What are the causes of attention deficit hyperactivity disorder? Genetic and environmental factors influence the development of ADHD, as with other developmental psychiatric disorders.

Research confirms that attention deficit hyperactivity disorder is a familial problem. Its heritability rate is estimated at 76%, one of the highest among psychiatric disorders.

Non-genetic conditions also play a role in the development of ADHD, such as:

  • perinatal stress;
  • low birth weight;
  • damage to the central nervous system;
  • smoking, drug use, alcohol consumption, maternal intake of psychoactive drugs during pregnancy;
  • severe early emotional deprivation;
  • exposure of the foetus or child early in life to environmental toxins, e.g. lead, pesticides, polychlorinated biphenyls.

The emergence of ADHD symptoms is explained by, among others, Russel Barkley’s theory. According to this author, the development of the symptoms of the disorder is related to a deficit of inhibitory and control functions of the central nervous system. The consequences of the inhibitory deficit are:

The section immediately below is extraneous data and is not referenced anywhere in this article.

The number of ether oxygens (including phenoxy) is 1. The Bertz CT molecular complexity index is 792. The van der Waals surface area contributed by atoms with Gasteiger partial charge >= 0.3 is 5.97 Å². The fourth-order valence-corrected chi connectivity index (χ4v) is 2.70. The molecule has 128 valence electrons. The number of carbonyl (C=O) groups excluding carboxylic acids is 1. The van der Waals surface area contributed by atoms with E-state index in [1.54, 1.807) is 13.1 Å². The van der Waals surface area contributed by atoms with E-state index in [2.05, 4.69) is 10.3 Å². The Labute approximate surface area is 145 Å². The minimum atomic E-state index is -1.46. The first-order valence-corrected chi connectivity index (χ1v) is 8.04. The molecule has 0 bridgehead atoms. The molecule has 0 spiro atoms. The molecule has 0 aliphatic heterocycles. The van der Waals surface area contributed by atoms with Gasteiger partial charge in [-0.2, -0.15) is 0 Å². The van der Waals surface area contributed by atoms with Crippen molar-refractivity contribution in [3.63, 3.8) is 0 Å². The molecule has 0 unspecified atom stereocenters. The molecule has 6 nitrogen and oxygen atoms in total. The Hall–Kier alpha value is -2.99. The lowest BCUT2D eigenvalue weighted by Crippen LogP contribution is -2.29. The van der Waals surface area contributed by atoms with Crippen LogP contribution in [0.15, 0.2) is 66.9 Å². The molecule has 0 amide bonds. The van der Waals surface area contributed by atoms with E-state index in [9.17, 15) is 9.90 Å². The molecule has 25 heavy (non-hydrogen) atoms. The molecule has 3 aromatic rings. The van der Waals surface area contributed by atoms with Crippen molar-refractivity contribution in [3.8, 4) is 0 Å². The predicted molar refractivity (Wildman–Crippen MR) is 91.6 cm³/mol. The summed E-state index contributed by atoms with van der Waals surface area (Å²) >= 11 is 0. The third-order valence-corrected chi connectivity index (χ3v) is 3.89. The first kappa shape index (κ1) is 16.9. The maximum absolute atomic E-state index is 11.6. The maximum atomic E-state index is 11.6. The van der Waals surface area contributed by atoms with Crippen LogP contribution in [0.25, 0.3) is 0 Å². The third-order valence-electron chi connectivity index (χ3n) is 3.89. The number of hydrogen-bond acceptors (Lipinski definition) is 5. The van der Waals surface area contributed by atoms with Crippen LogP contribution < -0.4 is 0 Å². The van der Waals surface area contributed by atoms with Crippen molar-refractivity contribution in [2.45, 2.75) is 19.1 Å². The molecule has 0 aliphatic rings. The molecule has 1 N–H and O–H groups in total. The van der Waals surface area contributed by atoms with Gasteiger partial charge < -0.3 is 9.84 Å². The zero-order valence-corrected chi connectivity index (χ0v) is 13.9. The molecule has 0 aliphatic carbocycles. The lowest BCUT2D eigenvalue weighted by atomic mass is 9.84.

• excessive motor activity;
  • impulsivity;
  • increased metastability of attention;
  • a lack of internal monologue for self-instruction during activity.

Inhibition deficit is a genetically determined temperamental trait or the result of damage to the brain structures responsible for controlling behaviour.

Neuroimaging studies confirm differences in brain structure and function in children with ADHD. Changes have been demonstrated in the size, proportion and blood flow and metabolism of the prefrontal cortex, basal nuclei, great spiracle and cerebellum.

Source / Bibilography

  • https://www.damian.pl/zdrowie-psychiczne/adhd/